Tory bosses’ bizarre begging letter as Boris Johnson is accused of wanting train strikes


Keir Starmer said the Prime Minister “wants the strikes to continue” so he can “feed off the division” when the country grinds to a halt

Tory bosses sent a bizarre begging letter to supporters of this week’s train strikes – after Boris Johnson was accused of wanting industrial action.

Ministers have failed to meet with unions and employers over the threat of strikes, despite Labor urging them to mediate in the talks.

And Keir Starmer today accused Mr Johnson of wanting to continue the strike so he could “feed off the division”.

This week the government has been pursuing a series of so-called “wedge issues” – including the Rwanda refugee plan, the Northern Ireland Protocol and holding Commons debates on train strikes – that are dividing public opinion and diverting focus from the Prime Minister’s Partygate woes.

Campaigning in Wakefield ahead of Thursday’s by-election, Mr Starmer said: “The Prime Minister wants the strikes to continue.

“He wants the country to come to a standstill so he can feed off the division.

“The question for the Prime Minister is why are you not lifting a finger to solve these problems?”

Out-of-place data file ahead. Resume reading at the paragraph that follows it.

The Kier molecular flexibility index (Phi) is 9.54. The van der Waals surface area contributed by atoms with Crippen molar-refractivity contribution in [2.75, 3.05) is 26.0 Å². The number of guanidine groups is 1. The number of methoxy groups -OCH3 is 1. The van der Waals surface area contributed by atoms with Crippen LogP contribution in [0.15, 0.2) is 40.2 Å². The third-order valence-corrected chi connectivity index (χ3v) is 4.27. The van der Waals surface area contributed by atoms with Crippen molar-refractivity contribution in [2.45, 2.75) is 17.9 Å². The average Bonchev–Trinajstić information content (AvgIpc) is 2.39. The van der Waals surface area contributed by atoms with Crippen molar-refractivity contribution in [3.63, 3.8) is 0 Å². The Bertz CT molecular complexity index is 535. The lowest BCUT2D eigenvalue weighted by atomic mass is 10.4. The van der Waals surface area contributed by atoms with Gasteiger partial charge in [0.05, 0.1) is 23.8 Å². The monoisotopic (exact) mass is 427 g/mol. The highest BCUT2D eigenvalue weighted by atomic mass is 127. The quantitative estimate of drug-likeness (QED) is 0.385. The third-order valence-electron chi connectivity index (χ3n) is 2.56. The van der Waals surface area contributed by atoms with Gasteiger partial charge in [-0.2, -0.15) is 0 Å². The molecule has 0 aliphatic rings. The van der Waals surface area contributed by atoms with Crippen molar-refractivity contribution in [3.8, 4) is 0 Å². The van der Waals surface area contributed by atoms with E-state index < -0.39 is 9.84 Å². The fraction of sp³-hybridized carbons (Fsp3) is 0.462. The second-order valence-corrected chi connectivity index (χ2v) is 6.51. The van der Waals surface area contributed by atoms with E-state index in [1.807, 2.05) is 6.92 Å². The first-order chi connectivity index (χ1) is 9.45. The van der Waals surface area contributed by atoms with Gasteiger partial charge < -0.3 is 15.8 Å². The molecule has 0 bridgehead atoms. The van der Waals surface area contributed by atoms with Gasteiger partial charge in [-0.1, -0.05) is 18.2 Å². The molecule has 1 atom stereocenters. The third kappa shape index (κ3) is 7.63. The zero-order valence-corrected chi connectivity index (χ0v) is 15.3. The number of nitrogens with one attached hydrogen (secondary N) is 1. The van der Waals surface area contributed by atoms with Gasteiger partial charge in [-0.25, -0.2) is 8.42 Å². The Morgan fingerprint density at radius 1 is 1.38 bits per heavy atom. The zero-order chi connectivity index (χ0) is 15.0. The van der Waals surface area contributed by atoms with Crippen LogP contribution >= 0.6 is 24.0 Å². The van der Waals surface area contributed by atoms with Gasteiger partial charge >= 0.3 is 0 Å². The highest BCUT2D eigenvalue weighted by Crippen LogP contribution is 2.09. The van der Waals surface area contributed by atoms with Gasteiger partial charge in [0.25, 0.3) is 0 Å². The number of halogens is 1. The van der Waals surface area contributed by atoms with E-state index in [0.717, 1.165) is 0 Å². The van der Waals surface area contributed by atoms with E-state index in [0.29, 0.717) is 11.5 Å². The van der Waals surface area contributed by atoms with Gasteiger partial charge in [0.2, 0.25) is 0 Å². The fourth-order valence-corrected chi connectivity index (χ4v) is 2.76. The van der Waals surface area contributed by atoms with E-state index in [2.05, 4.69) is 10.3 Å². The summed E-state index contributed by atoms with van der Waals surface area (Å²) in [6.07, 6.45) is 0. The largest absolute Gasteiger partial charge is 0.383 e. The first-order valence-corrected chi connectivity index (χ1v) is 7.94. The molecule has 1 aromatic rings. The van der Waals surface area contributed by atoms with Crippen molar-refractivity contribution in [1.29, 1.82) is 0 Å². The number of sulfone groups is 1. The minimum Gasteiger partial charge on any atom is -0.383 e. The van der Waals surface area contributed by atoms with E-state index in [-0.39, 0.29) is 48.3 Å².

Boris Johnson’s party sent a bizarre begging email to supporters



But despite ministers’ inaction, an email sent to Tory supporters this week branded the planned action as “workers’ strikes” and urged people to sign a petition against them.

And it is asking for donations to “fund our campaign against Labor strikes”.

Mr Starmer said of the rail strikes: “My position and the position of the Labor Party is that I do not want these strikes to take place.

“I would like all parties at the negotiating table to find a solution even at this late hour.

“But like the British public, I am frustrated because the government is sitting by and not lifting a finger to resolve these strikes.”

Union leaders yesterday confirmed the rail and tube strikes would go ahead next week after talks failed to resolve a bitter dispute over wages, jobs and working conditions.

The Rail, Maritime and Transport Union (RMT) said it had held high-level talks with Network Rail, rail operators and the London Underground in recent weeks.

Secretary-General Mick Lynch said: “Despite the best efforts of our negotiators, no viable solutions to the disputes have been found.”

A spokesman for the Department of Transport said: “Strikes should always be a last resort, not the first, so it is extremely disappointing and premature for the RMT to take industrial action.”

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